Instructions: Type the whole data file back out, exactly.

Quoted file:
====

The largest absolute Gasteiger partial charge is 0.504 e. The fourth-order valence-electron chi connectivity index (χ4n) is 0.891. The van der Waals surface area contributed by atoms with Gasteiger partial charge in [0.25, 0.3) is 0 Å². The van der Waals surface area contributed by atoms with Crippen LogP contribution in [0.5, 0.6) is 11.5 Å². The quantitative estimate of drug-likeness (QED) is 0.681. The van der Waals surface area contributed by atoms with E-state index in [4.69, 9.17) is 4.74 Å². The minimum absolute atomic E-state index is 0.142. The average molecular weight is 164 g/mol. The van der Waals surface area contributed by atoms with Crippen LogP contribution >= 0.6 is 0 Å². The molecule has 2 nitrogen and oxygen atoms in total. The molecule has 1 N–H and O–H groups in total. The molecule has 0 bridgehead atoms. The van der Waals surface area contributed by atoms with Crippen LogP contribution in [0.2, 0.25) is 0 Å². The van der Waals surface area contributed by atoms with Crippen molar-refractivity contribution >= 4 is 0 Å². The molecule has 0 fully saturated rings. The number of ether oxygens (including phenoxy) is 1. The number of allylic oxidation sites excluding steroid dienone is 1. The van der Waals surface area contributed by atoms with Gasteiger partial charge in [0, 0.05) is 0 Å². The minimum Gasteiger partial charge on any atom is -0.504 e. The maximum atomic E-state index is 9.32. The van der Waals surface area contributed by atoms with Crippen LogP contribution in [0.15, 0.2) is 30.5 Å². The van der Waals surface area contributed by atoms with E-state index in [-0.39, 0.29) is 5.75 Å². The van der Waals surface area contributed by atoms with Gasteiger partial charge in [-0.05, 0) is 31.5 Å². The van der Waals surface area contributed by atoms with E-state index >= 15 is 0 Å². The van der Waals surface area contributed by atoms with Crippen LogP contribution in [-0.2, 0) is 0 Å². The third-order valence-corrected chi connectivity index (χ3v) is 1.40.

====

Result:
The largest absolute Gasteiger partial charge is 0.504 e. The fourth-order valence-electron chi connectivity index (χ4n) is 0.891. The van der Waals surface area contributed by atoms with Gasteiger partial charge in [0.25, 0.3) is 0 Å². The van der Waals surface area contributed by atoms with Crippen LogP contribution in [0.5, 0.6) is 11.5 Å². The quantitative estimate of drug-likeness (QED) is 0.681. The van der Waals surface area contributed by atoms with E-state index in [4.69, 9.17) is 4.74 Å². The minimum absolute atomic E-state index is 0.142. The average molecular weight is 164 g/mol. The van der Waals surface area contributed by atoms with Crippen LogP contribution >= 0.6 is 0 Å². The molecule has 2 nitrogen and oxygen atoms in total. The molecule has 1 N–H and O–H groups in total. The molecule has 0 bridgehead atoms. The van der Waals surface area contributed by atoms with Crippen LogP contribution in [0.2, 0.25) is 0 Å². The van der Waals surface area contributed by atoms with Crippen molar-refractivity contribution >= 4 is 0 Å². The molecule has 0 fully saturated rings. The number of ether oxygens (including phenoxy) is 1. The number of allylic oxidation sites excluding steroid dienone is 1. The van der Waals surface area contributed by atoms with Gasteiger partial charge in [0, 0.05) is 0 Å². The minimum Gasteiger partial charge on any atom is -0.504 e. The maximum atomic E-state index is 9.32. The van der Waals surface area contributed by atoms with Crippen LogP contribution in [0.15, 0.2) is 30.5 Å². The van der Waals surface area contributed by atoms with E-state index in [-0.39, 0.29) is 5.75 Å². The van der Waals surface area contributed by atoms with Gasteiger partial charge in [-0.05, 0) is 31.5 Å². The van der Waals surface area contributed by atoms with E-state index >= 15 is 0 Å². The van der Waals surface area contributed by atoms with Crippen LogP contribution in [-0.2, 0) is 0 Å². The third-order valence-corrected chi connectivity index (χ3v) is 1.40.